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James Millar: The two unguarded words that unleashed a decade of duff politics

The General Election 2019 at P&J Live, for Aberdeen and Aberdeenshire.
Picture of Ballot papers being counted. 

The General Election 2019 at P&J Live, for Aberdeen and Aberdeenshire. Picture of Ballot papers being counted. Picture by KENNY ELRICK

There was something satisfying about squeezing an election in before the end of 2019.

In terms of the symmetry it just fitted. The 2010s opened with an election year. And the decade ended with one too.

James Millar.

But, make no mistake, these 10 years have been absolutely batty.

It’s a decade that will long be studied. And as the hours tick away on the 2010s, inevitably it is worth reflecting on what happened to us as a nation and why.

I cast around for a person of the decade. A single figure who embodies the fundamental themes that have played out.

Nigel Farage perhaps? Odious indeed but he has exerted huge influence over our politics in recent years.

Greta Thunberg? New to the scene but the environmental cause she has powered up the news agenda may eclipse all others in the next decade and beyond.

Boris Johnson? He started the decade as London mayor, demonstrating his knack for bagging Tory wins in the most unlikely places. A skill that would see him finally fulfil his ambition.

I chose none of them.

My runner up for political person of the decade is David Laws. He was the Lib Dem who became chief secretary to the Treasury in the first Coalition Cabinet. And he was the first ministerial casualty, caught out after just a couple of weeks by some dodgy expenses. His downfall was a sort of hangover from the previous year’s expenses scandal that did so much to extinguish faith in politicians. And that switch in the public perception from a broad belief that politicians are mainly trying to do their best to a conviction that they are purely in it for themselves has stained public discourse through the last 10 years.

But that wasn’t Laws’s most potent legacy. His first, and frankly only, activity in the job was to make public the note left behind in the Treasury by his predecessor Liam Byrne. “I’m afraid there is no money” it read. It was the latest in a long line of light hearted messages left by one chief secretary to his or her successor. It differed in only one respect – Laws made it public. Laws brought bad faith to the political table and it’s still stinking the place up 10 years later.

But Laws isn’t my person of the decade.

That title goes to Gillian Duffy.

She was dismissed by Gordon Brown on the 2010 election trail as a ‘bigoted woman’. Unlike Laws her impact was unwitting. But that encounter encapsulated all that would follow.

For a start it showed there was no way back for Brown, the media had decisively turned against Labour.

Brown was rude about a voter behind her back and treated as if he’d punched her in the face. Thing is, in 2001 John Prescott did actually punch a voter in the face. Yet that was regarded as a bit of a jape and it made no difference to Tony Blair’s canter to victory, the way smoothed by a sympathetic press.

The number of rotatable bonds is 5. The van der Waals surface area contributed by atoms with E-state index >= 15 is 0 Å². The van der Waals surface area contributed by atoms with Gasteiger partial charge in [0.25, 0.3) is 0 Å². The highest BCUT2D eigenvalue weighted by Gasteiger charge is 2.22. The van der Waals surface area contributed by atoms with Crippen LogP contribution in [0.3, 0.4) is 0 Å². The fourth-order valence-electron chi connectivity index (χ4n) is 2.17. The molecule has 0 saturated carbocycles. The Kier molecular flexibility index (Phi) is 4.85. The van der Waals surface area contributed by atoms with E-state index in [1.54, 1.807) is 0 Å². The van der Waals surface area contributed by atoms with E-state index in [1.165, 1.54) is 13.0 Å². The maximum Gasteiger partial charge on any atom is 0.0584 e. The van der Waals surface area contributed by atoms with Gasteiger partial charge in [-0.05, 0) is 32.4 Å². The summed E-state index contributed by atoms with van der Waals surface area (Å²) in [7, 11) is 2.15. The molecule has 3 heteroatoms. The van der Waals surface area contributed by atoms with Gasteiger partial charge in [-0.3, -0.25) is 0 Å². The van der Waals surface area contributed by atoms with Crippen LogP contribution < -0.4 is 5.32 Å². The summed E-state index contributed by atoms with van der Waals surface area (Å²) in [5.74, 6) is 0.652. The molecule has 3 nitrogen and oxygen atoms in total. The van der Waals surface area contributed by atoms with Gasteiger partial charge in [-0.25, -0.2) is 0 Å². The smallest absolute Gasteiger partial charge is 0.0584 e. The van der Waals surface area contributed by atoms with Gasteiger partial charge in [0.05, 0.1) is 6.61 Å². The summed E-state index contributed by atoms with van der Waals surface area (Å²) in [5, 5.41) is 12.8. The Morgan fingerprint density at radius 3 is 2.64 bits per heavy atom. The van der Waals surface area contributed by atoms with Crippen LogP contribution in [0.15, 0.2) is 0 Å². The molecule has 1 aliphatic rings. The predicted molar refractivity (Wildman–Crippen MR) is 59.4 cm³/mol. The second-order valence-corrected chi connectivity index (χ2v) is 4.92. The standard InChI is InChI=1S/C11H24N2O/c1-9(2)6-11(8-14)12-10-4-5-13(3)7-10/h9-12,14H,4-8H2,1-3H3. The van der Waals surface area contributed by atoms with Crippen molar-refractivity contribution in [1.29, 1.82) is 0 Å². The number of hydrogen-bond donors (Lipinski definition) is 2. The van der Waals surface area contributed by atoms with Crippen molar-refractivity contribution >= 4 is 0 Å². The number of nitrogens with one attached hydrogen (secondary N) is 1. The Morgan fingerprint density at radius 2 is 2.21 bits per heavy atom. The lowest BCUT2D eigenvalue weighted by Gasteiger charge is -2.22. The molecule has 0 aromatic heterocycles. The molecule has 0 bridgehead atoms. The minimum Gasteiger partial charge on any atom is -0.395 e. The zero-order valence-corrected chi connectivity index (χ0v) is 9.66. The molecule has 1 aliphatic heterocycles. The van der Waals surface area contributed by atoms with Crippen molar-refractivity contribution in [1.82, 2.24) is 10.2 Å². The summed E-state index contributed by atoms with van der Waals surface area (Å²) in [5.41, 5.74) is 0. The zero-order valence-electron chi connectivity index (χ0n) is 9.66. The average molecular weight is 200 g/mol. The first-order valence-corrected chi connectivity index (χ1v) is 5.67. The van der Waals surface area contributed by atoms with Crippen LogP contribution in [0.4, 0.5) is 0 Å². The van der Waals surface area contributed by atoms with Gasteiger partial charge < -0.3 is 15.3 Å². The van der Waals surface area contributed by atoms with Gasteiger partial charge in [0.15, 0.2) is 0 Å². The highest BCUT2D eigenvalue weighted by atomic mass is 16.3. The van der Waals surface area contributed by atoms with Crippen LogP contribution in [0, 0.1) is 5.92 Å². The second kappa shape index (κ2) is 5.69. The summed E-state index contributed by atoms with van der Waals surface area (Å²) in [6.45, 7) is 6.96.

But it also highlighted a change in attitude. Gillian Duffy spoke to Brown about “all these Eastern Europeans” that were “flocking” to the UK.

Instead of challenging that view, seeking to understand why she felt that way and educating folk about the benefits of immigration the political and media class took fright.

For example the truth is those Eastern Europeans were flocking here to work in the NHS, reducing waiting times to their lowest ever and boosting satisfaction rates with the health service.

Instead Duffy was granted a sort of seer status. The narrative took hold that her concerns were valid and immigration was a problem.

Where the issue had previously been sidelined for fear of letting a racist genie loose upon political discourse, opportunists like Nigel Farage and David Cameron played the immigration card with glee.

Duffy represented the people, imbued with more authenticity and more validity than the politicians and experts.

That is the very definition of populism. And populism never ends well.

The spectre of Gillian Duffy haunted the EU referendum, the coverage and the campaign.

Both Jeremy Corbyn and Boris Johnson are populists of sorts, both appealing to the people in opposition to an elite of politicians and experts (of which they are in fact fully paid up members).

Just as Gordon Brown’s chat with a harmless old lady on the campaign trail spiralled out of control, so the implications of that encounter have unravelled in extensive and unexpected fashion.

For example, when Brown was presented with the audio of the affair on the Jeremy Vine show later that day the host asked the PM “Is she not allowed to express her view?” And so the idea that certain attitudes were being unfairly suppressed gained traction. When in fact being allowed to express a view does not necessarily mean one ought to express that view either because it’s ill informed or because it’s hurtful to others. How many examples of both have we seen in the decade since? Many courtesy of the current PM.

Duffy ushered in a duff decade in UK politics.  What the incident illustrated is that for all anyone, particularly politicians, think they shape history in fact we are all at the mercy of events.

The 2020s look clear – a stable government, Brexit will happen, the Conservatives set for a decade in power. The lesson of the 2010s is that the most unwitting people and unlikely events can send history spinning in a different direction.

James Millar is a political commentator and author and a former Westminster correspondent for The Sunday Post